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Drafting for position AND Special Teams

Discussion in 'Patriots Draft Talk' started by Box_O_Rocks, Mar 30, 2009.

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  1. Box_O_Rocks

    Box_O_Rocks PatsFans.com Supporter PatsFans.com Supporter

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    The main page thread questioning whether LeKevin Smith is history after the new rule change is the catalyst for this question: What shift in the draft might we anticipate as a result of the new anti-wedge rule from the Owner's meeting?

    Reiss' article on the subject speculated as to how Special Teams' Coordinators might adapt their game plans. Brad Seeley was noted to be a proponent of man blocking before he came to New England and gradually shifted to a wedge return. In recent years we've seen him use Mike Wright and Wesley Britt as front line blockers, presumably other big men with decent mobility will draw similar assignments - Stephen Neal comes to mind as a good example. TEs and bigger Wide Receivers block in space during the game, and are used in that role on Special Teams, no change there. RBs and FBs get used the same way. Linebackers and Safeties are expected to square-up and make tackles in space, making a block is just a variant of that skill.

    When building a team, BB looks not only to the position a player might play, but what alternate roles they can take on. Arguably faster, more mobile OL - the kind used in zone blocking - could see a slight up-tick in demand for their services if you believe they can be effective blocking in-line, on the move, and in space as KR blockers. Ditto for DL. Could a five man front line of Wright, Neal, Watson, Woods, and Aiken be effective? If you broke up a 4-man wedge into two 2-man wedges comprised of a Neal/Wright & Woods/Dave Thomas at whatever interval won't draw a flag, can you create the same return lanes? Does one become the point of the arrow and the other become a flanking force playing off the disruption of their charge to creat a return lane? Does an upback/lead blocker FB have more value than a Willie Andrews/Matthew Slater burner?

    Discuss.
     
  2. Box_O_Rocks

    Box_O_Rocks PatsFans.com Supporter PatsFans.com Supporter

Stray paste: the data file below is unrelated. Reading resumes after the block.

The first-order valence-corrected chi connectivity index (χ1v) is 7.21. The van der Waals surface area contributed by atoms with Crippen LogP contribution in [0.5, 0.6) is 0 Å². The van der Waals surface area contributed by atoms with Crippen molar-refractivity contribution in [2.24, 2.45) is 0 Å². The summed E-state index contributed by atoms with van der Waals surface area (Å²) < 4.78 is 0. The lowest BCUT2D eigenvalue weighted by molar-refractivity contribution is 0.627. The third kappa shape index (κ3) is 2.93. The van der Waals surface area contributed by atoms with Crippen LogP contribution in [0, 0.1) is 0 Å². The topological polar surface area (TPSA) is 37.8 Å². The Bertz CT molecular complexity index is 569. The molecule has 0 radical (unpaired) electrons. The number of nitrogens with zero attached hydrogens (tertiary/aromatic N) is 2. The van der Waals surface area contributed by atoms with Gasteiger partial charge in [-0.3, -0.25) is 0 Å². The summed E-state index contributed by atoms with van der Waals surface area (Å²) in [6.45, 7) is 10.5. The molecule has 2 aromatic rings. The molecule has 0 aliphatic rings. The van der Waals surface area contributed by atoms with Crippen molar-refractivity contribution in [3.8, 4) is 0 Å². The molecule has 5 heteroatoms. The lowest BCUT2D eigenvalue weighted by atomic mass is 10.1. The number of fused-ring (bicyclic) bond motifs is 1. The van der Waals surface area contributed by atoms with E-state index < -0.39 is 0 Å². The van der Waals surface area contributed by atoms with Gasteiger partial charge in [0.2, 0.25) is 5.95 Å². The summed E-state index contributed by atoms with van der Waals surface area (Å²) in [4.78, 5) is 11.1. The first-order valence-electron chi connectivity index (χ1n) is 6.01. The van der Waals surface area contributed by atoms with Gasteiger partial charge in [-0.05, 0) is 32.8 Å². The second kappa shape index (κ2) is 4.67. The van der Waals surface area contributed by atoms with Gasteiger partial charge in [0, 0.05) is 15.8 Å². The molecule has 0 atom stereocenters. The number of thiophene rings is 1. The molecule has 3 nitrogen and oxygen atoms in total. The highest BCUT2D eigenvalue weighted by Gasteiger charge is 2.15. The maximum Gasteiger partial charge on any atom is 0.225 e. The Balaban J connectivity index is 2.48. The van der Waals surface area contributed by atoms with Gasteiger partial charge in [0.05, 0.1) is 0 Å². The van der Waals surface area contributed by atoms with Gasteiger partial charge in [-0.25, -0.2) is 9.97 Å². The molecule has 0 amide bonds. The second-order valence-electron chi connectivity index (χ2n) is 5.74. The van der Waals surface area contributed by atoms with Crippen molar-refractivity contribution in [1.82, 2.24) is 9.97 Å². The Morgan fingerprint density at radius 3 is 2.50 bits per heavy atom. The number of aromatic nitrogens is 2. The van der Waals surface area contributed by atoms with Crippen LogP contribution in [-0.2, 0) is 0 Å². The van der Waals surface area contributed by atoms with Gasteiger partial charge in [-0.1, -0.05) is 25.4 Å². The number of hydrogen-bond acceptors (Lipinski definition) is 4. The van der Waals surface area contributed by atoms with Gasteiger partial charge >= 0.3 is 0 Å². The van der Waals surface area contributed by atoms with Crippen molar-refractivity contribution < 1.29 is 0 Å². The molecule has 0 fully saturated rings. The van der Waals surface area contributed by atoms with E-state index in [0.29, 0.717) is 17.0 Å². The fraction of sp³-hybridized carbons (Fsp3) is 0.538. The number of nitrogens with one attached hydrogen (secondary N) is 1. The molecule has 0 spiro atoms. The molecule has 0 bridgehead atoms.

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    NFL.com Blogs Blog Archive Louisville C Wood drawing lots of interest
     
  3. DocE

    DocE Third String But Playing on Special Teams

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    I am thinking that fast linebackers and bigger running backs/fullbacks and h-backs/tight ends may replace some of the lineman on the return team. For example, Guyton, Redd, and Ben Watson seem ideal for more one on one blocking schemes. If you can find a big Dlineman or offensive lineman that can really move, I think that player still has a lot of value in a man blocking scheme. Maybe a Jamon Meredith or William Beatty can be a valuable in this role and also serve as the Pats 3rd tackle? On the defensive side Jarron Gilbert seems like an ideal it among the Dlineman. It will be tougher to find 3-4 DE's to play special teams than it will be for 4-3 teams to find DE's to contribute.

    On to the real point of your post :)

    Connor Barwin would appear to have the ideal skill set to thrive on a man blocking kick return unit.
     
  4. Box_O_Rocks

    Box_O_Rocks PatsFans.com Supporter PatsFans.com Supporter

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    Nice of you to mention Barwin, but I'm looking to fill 11 slots, not just one. Some of the most athletic OT/OL in this draft are projected in the mid-rounds: Lydon Murtha, Joel Bell, T.J. Lang, Xavier Fulton...LeVoir did some wedge work last season, he might work out as a man blocker.
     
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